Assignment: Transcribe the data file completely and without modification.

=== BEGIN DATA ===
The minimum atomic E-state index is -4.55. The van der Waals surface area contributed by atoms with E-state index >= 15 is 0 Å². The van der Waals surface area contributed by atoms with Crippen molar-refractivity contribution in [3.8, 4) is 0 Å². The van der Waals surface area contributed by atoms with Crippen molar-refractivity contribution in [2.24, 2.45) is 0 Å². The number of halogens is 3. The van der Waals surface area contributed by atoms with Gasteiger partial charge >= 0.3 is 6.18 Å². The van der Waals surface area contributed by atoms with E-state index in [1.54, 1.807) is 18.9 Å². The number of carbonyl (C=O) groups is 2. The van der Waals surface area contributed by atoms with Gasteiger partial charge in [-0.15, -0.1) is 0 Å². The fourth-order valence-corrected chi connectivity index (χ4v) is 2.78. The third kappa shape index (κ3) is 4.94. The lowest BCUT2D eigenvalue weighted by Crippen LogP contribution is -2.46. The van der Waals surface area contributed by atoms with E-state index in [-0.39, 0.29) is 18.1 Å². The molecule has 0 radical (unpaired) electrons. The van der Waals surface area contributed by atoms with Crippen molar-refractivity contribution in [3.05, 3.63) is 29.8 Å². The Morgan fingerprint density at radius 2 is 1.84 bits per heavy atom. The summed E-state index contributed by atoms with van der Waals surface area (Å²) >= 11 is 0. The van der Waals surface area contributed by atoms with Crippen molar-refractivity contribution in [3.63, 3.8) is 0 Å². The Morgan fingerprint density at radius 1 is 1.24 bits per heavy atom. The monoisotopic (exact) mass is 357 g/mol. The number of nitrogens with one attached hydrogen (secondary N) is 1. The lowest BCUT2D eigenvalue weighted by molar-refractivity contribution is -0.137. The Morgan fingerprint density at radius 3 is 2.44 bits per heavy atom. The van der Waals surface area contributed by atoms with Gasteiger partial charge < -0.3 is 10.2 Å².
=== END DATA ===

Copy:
The minimum atomic E-state index is -4.55. The van der Waals surface area contributed by atoms with E-state index >= 15 is 0 Å². The van der Waals surface area contributed by atoms with Crippen molar-refractivity contribution in [3.8, 4) is 0 Å². The van der Waals surface area contributed by atoms with Crippen molar-refractivity contribution in [2.24, 2.45) is 0 Å². The number of halogens is 3. The van der Waals surface area contributed by atoms with Gasteiger partial charge >= 0.3 is 6.18 Å². The van der Waals surface area contributed by atoms with E-state index in [1.54, 1.807) is 18.9 Å². The number of carbonyl (C=O) groups is 2. The van der Waals surface area contributed by atoms with Gasteiger partial charge in [-0.15, -0.1) is 0 Å². The fourth-order valence-corrected chi connectivity index (χ4v) is 2.78. The third kappa shape index (κ3) is 4.94. The lowest BCUT2D eigenvalue weighted by Crippen LogP contribution is -2.46. The van der Waals surface area contributed by atoms with E-state index in [-0.39, 0.29) is 18.1 Å². The molecule has 0 radical (unpaired) electrons. The van der Waals surface area contributed by atoms with Crippen molar-refractivity contribution in [3.05, 3.63) is 29.8 Å². The Morgan fingerprint density at radius 2 is 1.84 bits per heavy atom. The summed E-state index contributed by atoms with van der Waals surface area (Å²) >= 11 is 0. The van der Waals surface area contributed by atoms with Crippen molar-refractivity contribution in [3.63, 3.8) is 0 Å². The Morgan fingerprint density at radius 1 is 1.24 bits per heavy atom. The monoisotopic (exact) mass is 357 g/mol. The number of nitrogens with one attached hydrogen (secondary N) is 1. The lowest BCUT2D eigenvalue weighted by molar-refractivity contribution is -0.137. The Morgan fingerprint density at radius 3 is 2.44 bits per heavy atom. The van der Waals surface area contributed by atoms with Gasteiger partial charge < -0.3 is 10.2 Å².